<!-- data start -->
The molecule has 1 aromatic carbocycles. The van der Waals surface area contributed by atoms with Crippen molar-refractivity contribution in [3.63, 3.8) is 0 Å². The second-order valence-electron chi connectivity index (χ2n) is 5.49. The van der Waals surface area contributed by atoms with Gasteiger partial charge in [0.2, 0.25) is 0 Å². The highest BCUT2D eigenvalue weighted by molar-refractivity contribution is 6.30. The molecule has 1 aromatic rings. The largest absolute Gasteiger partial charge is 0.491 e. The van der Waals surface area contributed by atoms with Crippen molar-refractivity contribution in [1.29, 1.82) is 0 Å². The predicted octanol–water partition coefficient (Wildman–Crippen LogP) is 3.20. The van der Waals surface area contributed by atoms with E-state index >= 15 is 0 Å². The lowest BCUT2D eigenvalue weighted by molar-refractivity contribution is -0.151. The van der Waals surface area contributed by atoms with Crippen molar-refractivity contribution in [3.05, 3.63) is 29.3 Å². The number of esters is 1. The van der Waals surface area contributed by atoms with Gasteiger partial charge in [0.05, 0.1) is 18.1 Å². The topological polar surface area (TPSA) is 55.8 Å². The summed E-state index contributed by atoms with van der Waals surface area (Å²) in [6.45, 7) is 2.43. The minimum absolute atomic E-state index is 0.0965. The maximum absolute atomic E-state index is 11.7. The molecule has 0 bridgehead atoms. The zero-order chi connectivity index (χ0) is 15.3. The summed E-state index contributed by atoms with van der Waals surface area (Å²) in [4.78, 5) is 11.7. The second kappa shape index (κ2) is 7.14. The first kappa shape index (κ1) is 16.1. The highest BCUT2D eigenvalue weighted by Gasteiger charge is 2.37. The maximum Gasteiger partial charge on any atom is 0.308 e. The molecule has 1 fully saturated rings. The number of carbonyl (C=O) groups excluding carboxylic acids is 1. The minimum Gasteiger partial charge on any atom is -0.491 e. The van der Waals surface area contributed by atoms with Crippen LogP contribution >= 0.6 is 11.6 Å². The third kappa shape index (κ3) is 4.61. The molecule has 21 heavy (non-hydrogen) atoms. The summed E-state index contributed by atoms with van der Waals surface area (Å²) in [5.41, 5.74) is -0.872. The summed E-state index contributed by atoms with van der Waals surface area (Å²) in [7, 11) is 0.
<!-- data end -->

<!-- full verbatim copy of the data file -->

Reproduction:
The molecule has 1 aromatic carbocycles. The van der Waals surface area contributed by atoms with Crippen molar-refractivity contribution in [3.63, 3.8) is 0 Å². The second-order valence-electron chi connectivity index (χ2n) is 5.49. The van der Waals surface area contributed by atoms with Gasteiger partial charge in [0.2, 0.25) is 0 Å². The highest BCUT2D eigenvalue weighted by molar-refractivity contribution is 6.30. The molecule has 1 aromatic rings. The largest absolute Gasteiger partial charge is 0.491 e. The van der Waals surface area contributed by atoms with Crippen molar-refractivity contribution in [1.29, 1.82) is 0 Å². The predicted octanol–water partition coefficient (Wildman–Crippen LogP) is 3.20. The van der Waals surface area contributed by atoms with E-state index >= 15 is 0 Å². The lowest BCUT2D eigenvalue weighted by molar-refractivity contribution is -0.151. The van der Waals surface area contributed by atoms with Crippen molar-refractivity contribution in [3.05, 3.63) is 29.3 Å². The number of esters is 1. The van der Waals surface area contributed by atoms with Gasteiger partial charge in [0.05, 0.1) is 18.1 Å². The topological polar surface area (TPSA) is 55.8 Å². The summed E-state index contributed by atoms with van der Waals surface area (Å²) in [6.45, 7) is 2.43. The minimum absolute atomic E-state index is 0.0965. The maximum absolute atomic E-state index is 11.7. The molecule has 0 bridgehead atoms. The zero-order chi connectivity index (χ0) is 15.3. The summed E-state index contributed by atoms with van der Waals surface area (Å²) in [4.78, 5) is 11.7. The second kappa shape index (κ2) is 7.14. The first kappa shape index (κ1) is 16.1. The highest BCUT2D eigenvalue weighted by Gasteiger charge is 2.37. The maximum Gasteiger partial charge on any atom is 0.308 e. The molecule has 1 fully saturated rings. The number of carbonyl (C=O) groups excluding carboxylic acids is 1. The minimum Gasteiger partial charge on any atom is -0.491 e. The van der Waals surface area contributed by atoms with Crippen LogP contribution >= 0.6 is 11.6 Å². The third kappa shape index (κ3) is 4.61. The molecule has 21 heavy (non-hydrogen) atoms. The summed E-state index contributed by atoms with van der Waals surface area (Å²) in [5.41, 5.74) is -0.872. The summed E-state index contributed by atoms with van der Waals surface area (Å²) in [7, 11) is 0.